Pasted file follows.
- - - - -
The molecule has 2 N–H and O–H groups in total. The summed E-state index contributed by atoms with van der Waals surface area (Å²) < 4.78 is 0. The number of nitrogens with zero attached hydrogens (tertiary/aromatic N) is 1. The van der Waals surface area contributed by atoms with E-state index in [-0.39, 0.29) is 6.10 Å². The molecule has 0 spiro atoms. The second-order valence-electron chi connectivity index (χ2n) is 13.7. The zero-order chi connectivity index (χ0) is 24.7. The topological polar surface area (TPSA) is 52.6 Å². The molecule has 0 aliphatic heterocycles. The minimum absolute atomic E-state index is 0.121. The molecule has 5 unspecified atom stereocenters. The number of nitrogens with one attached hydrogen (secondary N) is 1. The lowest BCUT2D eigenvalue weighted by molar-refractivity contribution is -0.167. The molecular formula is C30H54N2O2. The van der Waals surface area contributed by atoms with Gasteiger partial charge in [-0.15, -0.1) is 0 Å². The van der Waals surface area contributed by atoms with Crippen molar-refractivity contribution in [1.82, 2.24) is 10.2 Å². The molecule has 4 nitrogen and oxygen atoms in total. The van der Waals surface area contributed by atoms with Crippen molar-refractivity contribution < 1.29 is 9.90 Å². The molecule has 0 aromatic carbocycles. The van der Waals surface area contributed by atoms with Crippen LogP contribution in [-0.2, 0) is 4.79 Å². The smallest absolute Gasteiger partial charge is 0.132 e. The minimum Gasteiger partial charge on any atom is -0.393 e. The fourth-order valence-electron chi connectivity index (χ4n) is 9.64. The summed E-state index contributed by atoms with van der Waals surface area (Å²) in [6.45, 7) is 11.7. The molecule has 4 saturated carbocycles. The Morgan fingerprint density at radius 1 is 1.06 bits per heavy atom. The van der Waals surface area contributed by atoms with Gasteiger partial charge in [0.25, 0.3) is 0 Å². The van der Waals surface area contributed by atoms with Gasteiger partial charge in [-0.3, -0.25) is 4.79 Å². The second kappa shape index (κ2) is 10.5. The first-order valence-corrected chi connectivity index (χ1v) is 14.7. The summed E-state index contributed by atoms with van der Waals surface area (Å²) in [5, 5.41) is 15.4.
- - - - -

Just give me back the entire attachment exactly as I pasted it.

The molecule has 2 N–H and O–H groups in total. The summed E-state index contributed by atoms with van der Waals surface area (Å²) < 4.78 is 0. The number of nitrogens with zero attached hydrogens (tertiary/aromatic N) is 1. The van der Waals surface area contributed by atoms with E-state index in [-0.39, 0.29) is 6.10 Å². The molecule has 0 spiro atoms. The second-order valence-electron chi connectivity index (χ2n) is 13.7. The zero-order chi connectivity index (χ0) is 24.7. The topological polar surface area (TPSA) is 52.6 Å². The molecule has 0 aliphatic heterocycles. The minimum absolute atomic E-state index is 0.121. The molecule has 5 unspecified atom stereocenters. The number of nitrogens with one attached hydrogen (secondary N) is 1. The lowest BCUT2D eigenvalue weighted by molar-refractivity contribution is -0.167. The molecular formula is C30H54N2O2. The van der Waals surface area contributed by atoms with Gasteiger partial charge in [-0.15, -0.1) is 0 Å². The van der Waals surface area contributed by atoms with Crippen molar-refractivity contribution in [1.82, 2.24) is 10.2 Å². The molecule has 4 nitrogen and oxygen atoms in total. The van der Waals surface area contributed by atoms with Crippen molar-refractivity contribution < 1.29 is 9.90 Å². The molecule has 0 aromatic carbocycles. The van der Waals surface area contributed by atoms with Crippen LogP contribution in [-0.2, 0) is 4.79 Å². The smallest absolute Gasteiger partial charge is 0.132 e. The minimum Gasteiger partial charge on any atom is -0.393 e. The fourth-order valence-electron chi connectivity index (χ4n) is 9.64. The summed E-state index contributed by atoms with van der Waals surface area (Å²) in [6.45, 7) is 11.7. The molecule has 4 saturated carbocycles. The Morgan fingerprint density at radius 1 is 1.06 bits per heavy atom. The van der Waals surface area contributed by atoms with Gasteiger partial charge in [0.25, 0.3) is 0 Å². The van der Waals surface area contributed by atoms with Gasteiger partial charge in [-0.3, -0.25) is 4.79 Å². The second kappa shape index (κ2) is 10.5. The first-order valence-corrected chi connectivity index (χ1v) is 14.7. The summed E-state index contributed by atoms with van der Waals surface area (Å²) in [5, 5.41) is 15.4.